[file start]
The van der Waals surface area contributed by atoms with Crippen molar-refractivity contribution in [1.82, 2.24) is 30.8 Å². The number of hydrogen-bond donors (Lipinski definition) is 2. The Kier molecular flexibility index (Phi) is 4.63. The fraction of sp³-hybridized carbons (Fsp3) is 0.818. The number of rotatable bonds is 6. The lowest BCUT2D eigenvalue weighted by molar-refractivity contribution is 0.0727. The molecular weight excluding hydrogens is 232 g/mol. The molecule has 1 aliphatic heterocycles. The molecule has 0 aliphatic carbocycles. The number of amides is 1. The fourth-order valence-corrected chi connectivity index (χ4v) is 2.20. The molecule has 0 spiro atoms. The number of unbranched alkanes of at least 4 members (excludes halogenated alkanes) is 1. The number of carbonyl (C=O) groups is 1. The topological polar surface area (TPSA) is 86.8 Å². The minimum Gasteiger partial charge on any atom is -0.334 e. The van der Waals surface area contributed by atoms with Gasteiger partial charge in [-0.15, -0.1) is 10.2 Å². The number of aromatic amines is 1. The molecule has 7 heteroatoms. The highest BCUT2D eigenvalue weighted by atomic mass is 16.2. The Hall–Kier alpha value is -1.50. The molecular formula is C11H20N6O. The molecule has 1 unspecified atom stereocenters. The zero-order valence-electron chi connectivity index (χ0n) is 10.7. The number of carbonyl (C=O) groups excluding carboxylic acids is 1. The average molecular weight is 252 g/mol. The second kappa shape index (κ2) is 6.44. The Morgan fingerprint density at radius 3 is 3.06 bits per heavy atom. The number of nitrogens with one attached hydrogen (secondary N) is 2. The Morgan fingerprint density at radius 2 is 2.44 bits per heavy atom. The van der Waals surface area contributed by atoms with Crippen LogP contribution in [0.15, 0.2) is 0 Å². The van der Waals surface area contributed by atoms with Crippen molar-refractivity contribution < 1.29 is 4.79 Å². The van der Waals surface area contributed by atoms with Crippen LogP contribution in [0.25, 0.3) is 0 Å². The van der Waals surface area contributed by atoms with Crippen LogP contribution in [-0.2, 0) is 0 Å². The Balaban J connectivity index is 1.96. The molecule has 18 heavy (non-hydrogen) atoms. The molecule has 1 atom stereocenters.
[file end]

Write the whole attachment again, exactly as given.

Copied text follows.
The van der Waals surface area contributed by atoms with Crippen molar-refractivity contribution in [1.82, 2.24) is 30.8 Å². The number of hydrogen-bond donors (Lipinski definition) is 2. The Kier molecular flexibility index (Phi) is 4.63. The fraction of sp³-hybridized carbons (Fsp3) is 0.818. The number of rotatable bonds is 6. The lowest BCUT2D eigenvalue weighted by molar-refractivity contribution is 0.0727. The molecular weight excluding hydrogens is 232 g/mol. The molecule has 1 aliphatic heterocycles. The molecule has 0 aliphatic carbocycles. The number of amides is 1. The fourth-order valence-corrected chi connectivity index (χ4v) is 2.20. The molecule has 0 spiro atoms. The number of unbranched alkanes of at least 4 members (excludes halogenated alkanes) is 1. The number of carbonyl (C=O) groups is 1. The topological polar surface area (TPSA) is 86.8 Å². The minimum Gasteiger partial charge on any atom is -0.334 e. The van der Waals surface area contributed by atoms with Gasteiger partial charge in [-0.15, -0.1) is 10.2 Å². The number of aromatic amines is 1. The molecule has 7 heteroatoms. The highest BCUT2D eigenvalue weighted by atomic mass is 16.2. The Hall–Kier alpha value is -1.50. The molecular formula is C11H20N6O. The molecule has 1 unspecified atom stereocenters. The zero-order valence-electron chi connectivity index (χ0n) is 10.7. The number of carbonyl (C=O) groups excluding carboxylic acids is 1. The average molecular weight is 252 g/mol. The second kappa shape index (κ2) is 6.44. The Morgan fingerprint density at radius 3 is 3.06 bits per heavy atom. The number of nitrogens with one attached hydrogen (secondary N) is 2. The Morgan fingerprint density at radius 2 is 2.44 bits per heavy atom. The van der Waals surface area contributed by atoms with Crippen LogP contribution in [0.15, 0.2) is 0 Å². The van der Waals surface area contributed by atoms with Crippen molar-refractivity contribution < 1.29 is 4.79 Å². The van der Waals surface area contributed by atoms with Crippen LogP contribution in [0.25, 0.3) is 0 Å². The van der Waals surface area contributed by atoms with Crippen LogP contribution in [-0.2, 0) is 0 Å². The Balaban J connectivity index is 1.96. The molecule has 18 heavy (non-hydrogen) atoms. The molecule has 1 atom stereocenters.